Behind the racist backlash against Green Book
Hiram Lee and Andre Damon
26 February 2019
Sunday’s decision by the Motion Picture Academy to award an Oscar for best picture to Green Book has been met with a furious backlash from large sections of the political establishment, academia and official cultural circles.
The New York Times, Los Angeles Times, Washington Post, ABC and NBC all declared with one voice that the Academy had made an unpardonable mistake in selecting the film for the highest honor because of its “retrograde” views on race and the racial identity of the people involved in its production.
The film’s central crime, the critics declare, is the view that racial prejudice is a social problem that can be solved through education, reason and empathy, and that racial hatred is not an essential component of the human condition.
The backlash against Green Book is racist and right-wing in character. It comes from sections of the middle class that see the promotion of racial narratives and racial animosity as being vital to their social interests, and from a Democratic Party that sees working class unity as an existential political threat.
In Green Book, acclaimed classical and jazz pianist Don Shirley (Mahershala Ali) hires a working class Italian-American man, Tony Vallelonga (Viggo Mortensen), to serve as his driver and bodyguard in a musical tour through the South. Shirley, a classically trained pianist, sees the tour as a blow to segregation. He endures countless insults, slights and police harassment, finally canceling the last show of his tour because he is not allowed to dine in the same restaurant as his listeners.
During the tour, Vallelonga acquires not only immense respect for Shirley (“He’s like a genius”), but develops a close friendship with the musician. The “doc” introduces the bigoted former garbage truck driver to classical music and jazz. Shirley teaches Vallelonga to express himself in letters that melt his wife’s heart. After Vallelonga punches a police officer who calls him a “n****r w*p,” Shirley explains to Vallelonga the need for dignity and composure in the struggle against oppression.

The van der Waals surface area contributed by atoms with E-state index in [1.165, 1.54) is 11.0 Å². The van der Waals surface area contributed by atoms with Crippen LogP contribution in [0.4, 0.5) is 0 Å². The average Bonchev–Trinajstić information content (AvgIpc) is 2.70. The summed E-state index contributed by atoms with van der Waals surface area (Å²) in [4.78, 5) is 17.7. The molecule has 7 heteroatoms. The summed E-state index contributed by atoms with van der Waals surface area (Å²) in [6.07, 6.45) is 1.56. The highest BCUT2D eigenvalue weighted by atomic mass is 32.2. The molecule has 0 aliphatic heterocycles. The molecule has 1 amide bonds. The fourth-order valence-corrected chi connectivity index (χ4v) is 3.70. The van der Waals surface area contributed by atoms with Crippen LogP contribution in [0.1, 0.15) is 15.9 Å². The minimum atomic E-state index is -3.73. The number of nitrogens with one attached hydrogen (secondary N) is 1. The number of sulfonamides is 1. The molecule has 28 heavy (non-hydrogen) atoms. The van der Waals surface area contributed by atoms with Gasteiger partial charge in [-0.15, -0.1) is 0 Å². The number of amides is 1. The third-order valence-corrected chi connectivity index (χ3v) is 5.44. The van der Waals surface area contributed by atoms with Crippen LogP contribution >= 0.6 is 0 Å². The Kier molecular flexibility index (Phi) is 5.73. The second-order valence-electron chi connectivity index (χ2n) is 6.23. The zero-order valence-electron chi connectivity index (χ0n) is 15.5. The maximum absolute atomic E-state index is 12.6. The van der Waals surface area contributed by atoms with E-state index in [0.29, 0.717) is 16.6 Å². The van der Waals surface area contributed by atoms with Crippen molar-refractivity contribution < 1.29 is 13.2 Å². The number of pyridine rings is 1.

Shirley, however, is profoundly lonely and depressed, feeling like he doesn’t fit in anywhere. “I’m not accepted by my own people… I’m not black enough, I’m not white enough, I’m not man enough!” Through his friendship with Vallelonga, Shirley breaks through many of the personal barriers he has built up around himself, coming to appreciate not only the “working class” experience, but, ironically, the “black experience.”
“The whole story is about love,” said director Peter Farrelly. “It’s about loving each other despite our differences and finding the truth about who we are. We’re the same people.”
Green Book succeeds precisely because it draws its characters as individuals, not as racial stereotypes. Shirley is a highly cultured artistic genius who was invited to study at the Leningrad Conservatory at the age of nine. Vallelonga is not a “white man,” but a man—one who is as warm-hearted as he is uneducated.
It is, in fact, a remarkable film, with a heartfelt, elevated comedy reminiscent of Charlie Chaplin. It is a “popular” movie in the best sense, addressing lofty social and political ideals without pretension, in a way that is approachable and appealing to a mass audience.
The press, however, treats its warm reception as nearly criminal.
The Los Angeles Times declares the film to be “insultingly glib and hucksterish, a self-satisfied crock masquerading as an olive branch.” The newspaper's critic denounces the film, amazingly, for peddling “a shopworn ideal of racial reconciliation.”